Diverting rain water in Ottawa one garden at a time
The rain garden located in Ottawa's Manordale Park. (Shaun Vardon/CTV News Ottawa)
OTTAWA -- On Sunday residents of Manordale-Woodvale came together to create a rain garden in Manordale Park, in partnership with the city of Ottawa and EnviroCentre.
The garden is part of a pilot project the city is offering called Rain Ready Ottawa.
The program encourages and supports residents to take action on their property to reduce harmful impacts of rainwater runoff.
According to the city of Ottawa, rainwater that falls on roofs and driveways often flows onto roadways and into the storm sewers and then into our waterways untreated.
Runoff can collect pollutants from roads and driveways and cause damage to the delicate ecosystems in our rivers. Rain gardens can play an important role in protecting river ecosystems and helping build Ottawa’s climate resiliency.
Jennifer Stelzer of EnviroCentre says these gardens help provide a place for rainwater to soak into the ground allowing natural filtration processes to remove pollutants.
"Rain gardens are important because in our urban environment we have paved over a lot of natural spaces we need to allow water to infiltrate into the ground," Stelzer said. "We need residents to be doing this on their own property so that’s why we put in the demonstration garden here."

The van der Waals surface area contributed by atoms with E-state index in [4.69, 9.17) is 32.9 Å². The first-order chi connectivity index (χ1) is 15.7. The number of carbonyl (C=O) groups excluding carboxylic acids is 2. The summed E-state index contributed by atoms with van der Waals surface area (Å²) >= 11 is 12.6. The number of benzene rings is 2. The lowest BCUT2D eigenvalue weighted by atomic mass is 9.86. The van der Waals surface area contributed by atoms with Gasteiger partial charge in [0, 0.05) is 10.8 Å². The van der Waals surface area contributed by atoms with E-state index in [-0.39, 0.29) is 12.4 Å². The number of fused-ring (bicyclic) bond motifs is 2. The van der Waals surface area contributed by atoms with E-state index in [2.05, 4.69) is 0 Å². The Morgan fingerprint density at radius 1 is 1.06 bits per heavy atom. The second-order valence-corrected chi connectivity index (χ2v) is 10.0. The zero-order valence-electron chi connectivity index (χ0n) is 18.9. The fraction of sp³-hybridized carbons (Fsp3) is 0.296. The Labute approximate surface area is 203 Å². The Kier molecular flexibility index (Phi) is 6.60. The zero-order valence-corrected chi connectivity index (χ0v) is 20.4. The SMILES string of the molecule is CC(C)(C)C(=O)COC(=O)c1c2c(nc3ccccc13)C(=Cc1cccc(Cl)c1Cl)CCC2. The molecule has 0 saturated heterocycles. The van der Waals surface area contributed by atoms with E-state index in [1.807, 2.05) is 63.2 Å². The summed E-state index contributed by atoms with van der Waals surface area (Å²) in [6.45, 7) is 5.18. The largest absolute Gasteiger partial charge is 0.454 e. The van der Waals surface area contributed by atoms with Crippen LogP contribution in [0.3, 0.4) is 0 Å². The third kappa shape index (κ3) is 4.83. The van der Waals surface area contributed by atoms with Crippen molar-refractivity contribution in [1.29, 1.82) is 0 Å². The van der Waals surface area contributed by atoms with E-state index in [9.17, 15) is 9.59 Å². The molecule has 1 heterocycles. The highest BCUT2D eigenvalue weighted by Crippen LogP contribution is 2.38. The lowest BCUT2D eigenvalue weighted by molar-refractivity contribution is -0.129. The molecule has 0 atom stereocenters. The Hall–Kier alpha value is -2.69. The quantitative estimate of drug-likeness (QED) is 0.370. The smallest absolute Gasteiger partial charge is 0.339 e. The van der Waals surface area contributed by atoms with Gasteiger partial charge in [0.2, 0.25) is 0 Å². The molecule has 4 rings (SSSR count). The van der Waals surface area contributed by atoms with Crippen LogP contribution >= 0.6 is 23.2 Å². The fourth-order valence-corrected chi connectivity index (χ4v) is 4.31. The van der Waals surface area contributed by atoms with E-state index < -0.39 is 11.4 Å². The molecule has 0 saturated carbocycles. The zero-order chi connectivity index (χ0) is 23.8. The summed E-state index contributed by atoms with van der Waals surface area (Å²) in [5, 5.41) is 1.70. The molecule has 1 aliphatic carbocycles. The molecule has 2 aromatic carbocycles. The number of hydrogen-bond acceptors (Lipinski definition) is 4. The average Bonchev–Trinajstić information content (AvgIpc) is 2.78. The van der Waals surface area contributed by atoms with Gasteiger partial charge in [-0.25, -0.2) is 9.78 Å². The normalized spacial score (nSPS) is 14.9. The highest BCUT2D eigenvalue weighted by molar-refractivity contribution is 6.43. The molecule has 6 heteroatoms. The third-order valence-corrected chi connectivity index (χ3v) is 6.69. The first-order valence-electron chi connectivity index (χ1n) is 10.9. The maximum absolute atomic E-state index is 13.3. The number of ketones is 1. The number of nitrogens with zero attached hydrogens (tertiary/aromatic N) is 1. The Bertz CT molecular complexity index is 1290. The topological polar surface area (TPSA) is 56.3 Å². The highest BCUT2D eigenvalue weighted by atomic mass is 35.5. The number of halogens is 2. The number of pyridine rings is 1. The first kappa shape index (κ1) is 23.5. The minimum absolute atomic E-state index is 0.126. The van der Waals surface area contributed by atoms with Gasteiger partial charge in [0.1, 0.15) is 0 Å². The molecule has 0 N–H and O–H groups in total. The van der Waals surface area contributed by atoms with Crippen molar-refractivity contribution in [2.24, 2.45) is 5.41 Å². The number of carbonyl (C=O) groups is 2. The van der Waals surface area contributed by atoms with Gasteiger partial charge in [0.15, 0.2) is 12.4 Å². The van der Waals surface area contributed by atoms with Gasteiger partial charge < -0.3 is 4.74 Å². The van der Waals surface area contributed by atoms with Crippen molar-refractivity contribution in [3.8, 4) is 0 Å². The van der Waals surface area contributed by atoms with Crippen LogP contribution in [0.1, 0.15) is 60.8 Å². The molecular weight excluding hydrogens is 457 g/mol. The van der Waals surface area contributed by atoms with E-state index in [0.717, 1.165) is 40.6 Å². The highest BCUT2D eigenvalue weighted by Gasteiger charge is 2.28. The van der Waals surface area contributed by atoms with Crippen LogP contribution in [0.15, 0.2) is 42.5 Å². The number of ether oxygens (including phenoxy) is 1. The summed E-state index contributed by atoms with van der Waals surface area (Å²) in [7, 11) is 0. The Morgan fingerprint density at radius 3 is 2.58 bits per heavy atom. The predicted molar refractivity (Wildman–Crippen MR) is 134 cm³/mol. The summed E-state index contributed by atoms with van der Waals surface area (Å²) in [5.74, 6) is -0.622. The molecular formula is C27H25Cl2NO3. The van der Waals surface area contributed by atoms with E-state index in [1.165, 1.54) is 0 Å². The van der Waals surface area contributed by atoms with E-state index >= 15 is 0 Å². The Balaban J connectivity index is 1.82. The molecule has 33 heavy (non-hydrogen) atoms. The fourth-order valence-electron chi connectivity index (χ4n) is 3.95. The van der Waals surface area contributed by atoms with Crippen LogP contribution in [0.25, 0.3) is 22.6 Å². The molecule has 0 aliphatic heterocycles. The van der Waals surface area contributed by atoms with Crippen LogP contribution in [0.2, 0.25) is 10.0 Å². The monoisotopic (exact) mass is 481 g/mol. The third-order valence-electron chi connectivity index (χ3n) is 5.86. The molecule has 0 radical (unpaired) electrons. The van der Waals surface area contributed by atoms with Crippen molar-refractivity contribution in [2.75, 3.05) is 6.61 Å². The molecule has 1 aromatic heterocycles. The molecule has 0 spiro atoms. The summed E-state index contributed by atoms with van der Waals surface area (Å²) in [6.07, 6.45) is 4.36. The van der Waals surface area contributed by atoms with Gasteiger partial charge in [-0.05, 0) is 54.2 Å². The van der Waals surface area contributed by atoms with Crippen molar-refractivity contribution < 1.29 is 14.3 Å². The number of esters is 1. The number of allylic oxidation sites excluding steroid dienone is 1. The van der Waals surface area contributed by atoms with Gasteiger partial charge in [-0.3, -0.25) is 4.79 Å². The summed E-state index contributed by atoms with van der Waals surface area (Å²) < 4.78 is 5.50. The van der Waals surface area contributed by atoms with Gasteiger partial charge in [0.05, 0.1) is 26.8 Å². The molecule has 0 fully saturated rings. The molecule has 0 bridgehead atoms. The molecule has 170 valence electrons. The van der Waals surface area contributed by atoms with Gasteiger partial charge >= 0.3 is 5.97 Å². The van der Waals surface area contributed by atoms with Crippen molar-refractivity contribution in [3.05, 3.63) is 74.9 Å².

Along with gardens the program offers rebates to residents who live in priority areas, some as high as $5,000.
Rain Ready Ottawa Rebates:
- Downspout redirection (Up to $1,000)
- Rain garden installation (Up to $2,500)
- Soakway pit installation (Up to $2,500)
- Permeable pavements (Up to $5,000)
- Certified landscape designs ($500)
Simon Greenland-Smith of the city of Ottawa says they want to encourage and support residents in their efforts to mitigate the harmful effects of rainfall runoff.
"It’s a piece that is going to make the neighborhood and the community building here look nicer it also adds a bit of function to the area which I think people really appreciate," Greenland-Smith said. "We are looking for other areas in the city to install them because we believe that if rain gardens go in across the city they can have a little impact here, but together they can have a big impact."